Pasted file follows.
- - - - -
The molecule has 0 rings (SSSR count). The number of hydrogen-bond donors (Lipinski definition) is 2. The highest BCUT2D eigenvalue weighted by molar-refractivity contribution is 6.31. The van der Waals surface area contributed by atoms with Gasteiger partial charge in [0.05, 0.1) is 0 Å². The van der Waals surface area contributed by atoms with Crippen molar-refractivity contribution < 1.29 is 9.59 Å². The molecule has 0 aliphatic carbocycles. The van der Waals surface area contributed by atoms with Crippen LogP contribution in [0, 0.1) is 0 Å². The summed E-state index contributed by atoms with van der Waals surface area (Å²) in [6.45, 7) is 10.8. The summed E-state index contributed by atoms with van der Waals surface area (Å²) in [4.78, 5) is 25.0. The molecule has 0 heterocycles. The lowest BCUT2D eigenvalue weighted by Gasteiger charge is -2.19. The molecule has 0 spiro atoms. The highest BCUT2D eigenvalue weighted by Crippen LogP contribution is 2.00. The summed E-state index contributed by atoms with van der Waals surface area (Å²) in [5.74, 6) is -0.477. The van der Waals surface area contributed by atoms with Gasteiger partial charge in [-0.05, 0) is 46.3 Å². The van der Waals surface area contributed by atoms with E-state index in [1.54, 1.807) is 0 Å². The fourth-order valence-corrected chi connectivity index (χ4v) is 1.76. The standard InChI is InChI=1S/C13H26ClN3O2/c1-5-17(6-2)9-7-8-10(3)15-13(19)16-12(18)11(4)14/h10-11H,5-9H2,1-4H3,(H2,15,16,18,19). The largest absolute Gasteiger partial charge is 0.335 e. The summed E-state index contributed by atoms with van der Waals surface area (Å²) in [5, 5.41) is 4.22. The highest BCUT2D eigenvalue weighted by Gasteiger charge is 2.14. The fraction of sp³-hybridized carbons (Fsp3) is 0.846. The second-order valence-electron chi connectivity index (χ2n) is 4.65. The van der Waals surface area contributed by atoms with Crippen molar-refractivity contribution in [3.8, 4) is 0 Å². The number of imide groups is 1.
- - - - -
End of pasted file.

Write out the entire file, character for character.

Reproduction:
The molecule has 0 rings (SSSR count). The number of hydrogen-bond donors (Lipinski definition) is 2. The highest BCUT2D eigenvalue weighted by molar-refractivity contribution is 6.31. The van der Waals surface area contributed by atoms with Gasteiger partial charge in [0.05, 0.1) is 0 Å². The van der Waals surface area contributed by atoms with Crippen molar-refractivity contribution < 1.29 is 9.59 Å². The molecule has 0 aliphatic carbocycles. The van der Waals surface area contributed by atoms with Crippen LogP contribution in [0, 0.1) is 0 Å². The summed E-state index contributed by atoms with van der Waals surface area (Å²) in [6.45, 7) is 10.8. The summed E-state index contributed by atoms with van der Waals surface area (Å²) in [4.78, 5) is 25.0. The molecule has 0 heterocycles. The lowest BCUT2D eigenvalue weighted by Gasteiger charge is -2.19. The molecule has 0 spiro atoms. The highest BCUT2D eigenvalue weighted by Crippen LogP contribution is 2.00. The summed E-state index contributed by atoms with van der Waals surface area (Å²) in [5.74, 6) is -0.477. The van der Waals surface area contributed by atoms with Gasteiger partial charge in [-0.05, 0) is 46.3 Å². The van der Waals surface area contributed by atoms with E-state index in [1.54, 1.807) is 0 Å². The fourth-order valence-corrected chi connectivity index (χ4v) is 1.76. The standard InChI is InChI=1S/C13H26ClN3O2/c1-5-17(6-2)9-7-8-10(3)15-13(19)16-12(18)11(4)14/h10-11H,5-9H2,1-4H3,(H2,15,16,18,19). The largest absolute Gasteiger partial charge is 0.335 e. The summed E-state index contributed by atoms with van der Waals surface area (Å²) in [5, 5.41) is 4.22. The highest BCUT2D eigenvalue weighted by Gasteiger charge is 2.14. The fraction of sp³-hybridized carbons (Fsp3) is 0.846. The second-order valence-electron chi connectivity index (χ2n) is 4.65. The van der Waals surface area contributed by atoms with Crippen molar-refractivity contribution in [3.8, 4) is 0 Å². The number of imide groups is 1.